Lately, a lot of baseball players have been drawing interest. “Grady Sizemore has been drawing interest,” for instance. Brennan Boesch drew interest, and Jed Lowrie drew interest, and not long ago Ichiro Suzuki was drawing interest There have always been baseball players who dabbled in various arts, including drawing, but few have attempted art as ambitious as drawing interest, a non-physical, non-visible concept that is extremely difficult to draw. (Note: Yes. This entire piece is based on a pretty simple pun. You get it.)
Each player who draws interest does so in a particular way that speaks to his artistic philosophy and personal history. Recently, we collected some of of these drawings of interest, and we now present to you an exhibit of three of them. These players' drawings of interest will likely be on display throughout the month of January and, depending on demand, perhaps into spring training.
The artist (born 1977) is a second baseman originally from Hollywood, CA, who has been part of the San Francisco movement since 2009. Like many artists battling demons, he has spent much of that time in and out of rehab, and is perhaps best known for his ability to continue drawing commercially successful works despite having no shoulders anymore. Freddy Sanchez Drawing Interest is his first public appearance since 2011.
When the artist is healthy, he has primarily focused on miniaturized replicas of human accomplishment, such as groundballs that selflessly advance others at the expense of the artist’s own ambitions; these works are often considered quite valuable by other artists but largely worthless by the marketplace. They don’t show up in any box scores, for instance, which is considered a feature by some, evidence of their ephemerality by others.
Freddy Sanchez Drawing Interest is a more ambitious work. Taking as its spiritual progenitor the recent report that “roughly 20 teams have asked to see Sanchez’s medical reports,” the piece is a fully formed narrative, read from left to right and conveying the mathematical clarity of a line chart. In the resolution, Sanchez and his final suitor share a picnic; if you squint you can see that they are drinking Cokes for some reason. It is a celebratory moment, burdened by the fact that they are obviously now trapped: unable to return or move onward, pinned in by the cliff on the left and the eternal unknown on the right. There is no going back, the artist seems to be suggesting. Victory is bondage.
The birds circling above could be considered a reference to Winslow Homer’s avian-themed “Right and Left,” but hint at the darker possibility that these picnic-crashers are eager vultures. Despite the largely ambivalent tone, the piece is considered a caustic response to a little-known 2012 work Freddy Sanchez Should Call It A Career And Retire Already, in which an amateur artist threw a bunch of feces against a canvas in hopes of getting attention.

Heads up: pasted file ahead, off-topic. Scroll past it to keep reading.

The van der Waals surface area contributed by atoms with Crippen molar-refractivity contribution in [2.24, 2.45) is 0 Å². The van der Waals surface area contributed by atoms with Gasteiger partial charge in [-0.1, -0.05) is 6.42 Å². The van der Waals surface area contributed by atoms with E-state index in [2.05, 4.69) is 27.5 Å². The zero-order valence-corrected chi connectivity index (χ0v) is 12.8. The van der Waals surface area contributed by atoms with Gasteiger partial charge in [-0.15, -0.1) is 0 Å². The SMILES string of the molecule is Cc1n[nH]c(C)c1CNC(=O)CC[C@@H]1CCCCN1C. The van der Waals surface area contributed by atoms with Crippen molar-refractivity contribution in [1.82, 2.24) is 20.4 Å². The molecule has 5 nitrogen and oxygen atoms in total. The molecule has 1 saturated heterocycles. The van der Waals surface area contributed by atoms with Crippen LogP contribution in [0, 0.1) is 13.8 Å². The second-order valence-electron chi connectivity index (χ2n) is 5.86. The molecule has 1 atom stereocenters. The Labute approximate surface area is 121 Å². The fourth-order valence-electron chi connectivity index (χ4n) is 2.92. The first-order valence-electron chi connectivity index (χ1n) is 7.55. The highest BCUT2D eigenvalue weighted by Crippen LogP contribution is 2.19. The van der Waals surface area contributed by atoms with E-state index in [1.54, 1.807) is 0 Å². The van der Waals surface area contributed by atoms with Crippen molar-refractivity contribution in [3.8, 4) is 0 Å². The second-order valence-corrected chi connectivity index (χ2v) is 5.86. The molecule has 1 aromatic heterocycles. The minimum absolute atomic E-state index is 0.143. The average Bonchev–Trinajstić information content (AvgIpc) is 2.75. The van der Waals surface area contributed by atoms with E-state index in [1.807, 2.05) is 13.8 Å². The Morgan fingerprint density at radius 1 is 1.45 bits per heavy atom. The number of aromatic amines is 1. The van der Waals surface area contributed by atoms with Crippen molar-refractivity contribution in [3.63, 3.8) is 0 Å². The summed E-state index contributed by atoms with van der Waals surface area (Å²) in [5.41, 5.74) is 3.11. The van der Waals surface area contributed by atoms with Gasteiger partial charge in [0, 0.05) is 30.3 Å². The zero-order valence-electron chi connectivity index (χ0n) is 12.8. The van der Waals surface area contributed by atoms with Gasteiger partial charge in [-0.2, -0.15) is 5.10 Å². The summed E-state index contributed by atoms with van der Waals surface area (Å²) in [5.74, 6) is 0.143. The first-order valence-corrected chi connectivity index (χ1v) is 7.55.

The artist (born 1971) is a hitter originally from West Covina, CA who has recently been a minor figure in the Colorado scene. He is notable for drawing interest while also working out and making blended drinks. Jason Giambi Is Working Out And … Drawing Interest is a loathing self-portrait that captures the fragmented nature of man and the lonely sense of dislocation exposed by middle-aged masculinity.
The artist was formerly a superstar in his profession, transforming a fairly narrow skillset into a broad, Homeric vision of conquering excess. After enthralling a small Northern California art hamlet with his early-career productions, he was appropriated by New York City's more competitive culture. That fitful arrangement ended in 2008. Since then, he has been content to be mostly out of the public eye, accepting smaller commissions that betray his winnowing sense of ambition and recognition that an artist’s inspirations are parched and exposed by time. His most recent works have been performance-art meditations on old age, public displays of inactivity and exaggerated passivity. The 2012 piece Jason Giambi Hits .225/.372(!)/.303 had an admirable charm, though the utility of it has been debated. Another work in the series, Jason Giambi Hits .214/.352(!)/.250 Away From Coors Field, was seen as a potentially career-ending provocation of traditional artistic values. The very existence of Jason Giambi Is Working Out And … Drawing Interest has shocked some in the art community, though most others have failed to notice it at all.
The portrait captures the artist’s current vision of himself as a decapitated head. The viewer is left to wonder where the body is now, but whether rotting in the earth, dismembered and fed into a woodchipper, or scorched into a jar of ashes, it is useless to all born of woman. All that remains is a head and its accessories: brain, mouth, graying beard, and, obscured by dark shadow, two eyes, capable of watching pitch after pitch pass uncontested.
The artist (born 1976) is originally from Riverside, CA, though he now follows a nomadic and dispassionate path: it is said he moves from town to town with no home or possessions or loved ones at all, other than the clothes on his back, the $800,000 he receives annually, a healthy per diem given to him by the professional baseball team in whichever city he chooses to reside, the lease on an expensive apartment, and his wife, Lyndi. His ascetic detachment is apparent in Adam Kennedy Drawing Interest, an inspiring take on the dissociative turmoil felt by war-weary citizens in modern-day Rome, distracted by the
Naw not really it’s just a bunch of stupid noise and it doesn’t mean anything. Anyway, Adam Kennedy might be retiring, which will surprise no one. His drawing isn't very good.